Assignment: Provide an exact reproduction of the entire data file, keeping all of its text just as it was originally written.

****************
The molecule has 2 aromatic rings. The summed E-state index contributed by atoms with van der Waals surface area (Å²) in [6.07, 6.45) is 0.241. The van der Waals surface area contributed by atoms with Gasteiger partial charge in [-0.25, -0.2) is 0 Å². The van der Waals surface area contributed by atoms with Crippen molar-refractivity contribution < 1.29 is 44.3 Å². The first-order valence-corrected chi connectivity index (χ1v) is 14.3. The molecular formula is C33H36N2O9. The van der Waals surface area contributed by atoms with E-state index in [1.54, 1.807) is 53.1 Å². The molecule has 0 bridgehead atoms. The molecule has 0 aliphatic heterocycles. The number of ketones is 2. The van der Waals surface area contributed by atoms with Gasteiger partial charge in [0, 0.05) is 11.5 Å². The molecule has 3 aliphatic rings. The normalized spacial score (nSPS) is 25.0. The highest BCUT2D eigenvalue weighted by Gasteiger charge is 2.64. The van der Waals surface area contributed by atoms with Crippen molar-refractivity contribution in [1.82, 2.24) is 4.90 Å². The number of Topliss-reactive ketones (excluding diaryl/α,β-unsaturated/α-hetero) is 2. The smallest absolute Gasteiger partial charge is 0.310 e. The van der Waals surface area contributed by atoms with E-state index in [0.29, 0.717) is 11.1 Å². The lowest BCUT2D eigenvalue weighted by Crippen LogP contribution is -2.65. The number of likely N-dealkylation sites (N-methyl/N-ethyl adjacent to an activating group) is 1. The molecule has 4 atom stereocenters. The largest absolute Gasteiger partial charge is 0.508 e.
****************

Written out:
The molecule has 2 aromatic rings. The summed E-state index contributed by atoms with van der Waals surface area (Å²) in [6.07, 6.45) is 0.241. The van der Waals surface area contributed by atoms with Gasteiger partial charge in [-0.25, -0.2) is 0 Å². The van der Waals surface area contributed by atoms with Crippen molar-refractivity contribution < 1.29 is 44.3 Å². The first-order valence-corrected chi connectivity index (χ1v) is 14.3. The molecular formula is C33H36N2O9. The van der Waals surface area contributed by atoms with E-state index in [1.54, 1.807) is 53.1 Å². The molecule has 0 bridgehead atoms. The molecule has 0 aliphatic heterocycles. The number of ketones is 2. The van der Waals surface area contributed by atoms with Gasteiger partial charge in [0, 0.05) is 11.5 Å². The molecule has 3 aliphatic rings. The normalized spacial score (nSPS) is 25.0. The highest BCUT2D eigenvalue weighted by Gasteiger charge is 2.64. The van der Waals surface area contributed by atoms with Crippen molar-refractivity contribution in [1.82, 2.24) is 4.90 Å². The number of Topliss-reactive ketones (excluding diaryl/α,β-unsaturated/α-hetero) is 2. The smallest absolute Gasteiger partial charge is 0.310 e. The van der Waals surface area contributed by atoms with E-state index in [0.29, 0.717) is 11.1 Å². The lowest BCUT2D eigenvalue weighted by Crippen LogP contribution is -2.65. The number of likely N-dealkylation sites (N-methyl/N-ethyl adjacent to an activating group) is 1. The molecule has 4 atom stereocenters. The largest absolute Gasteiger partial charge is 0.508 e.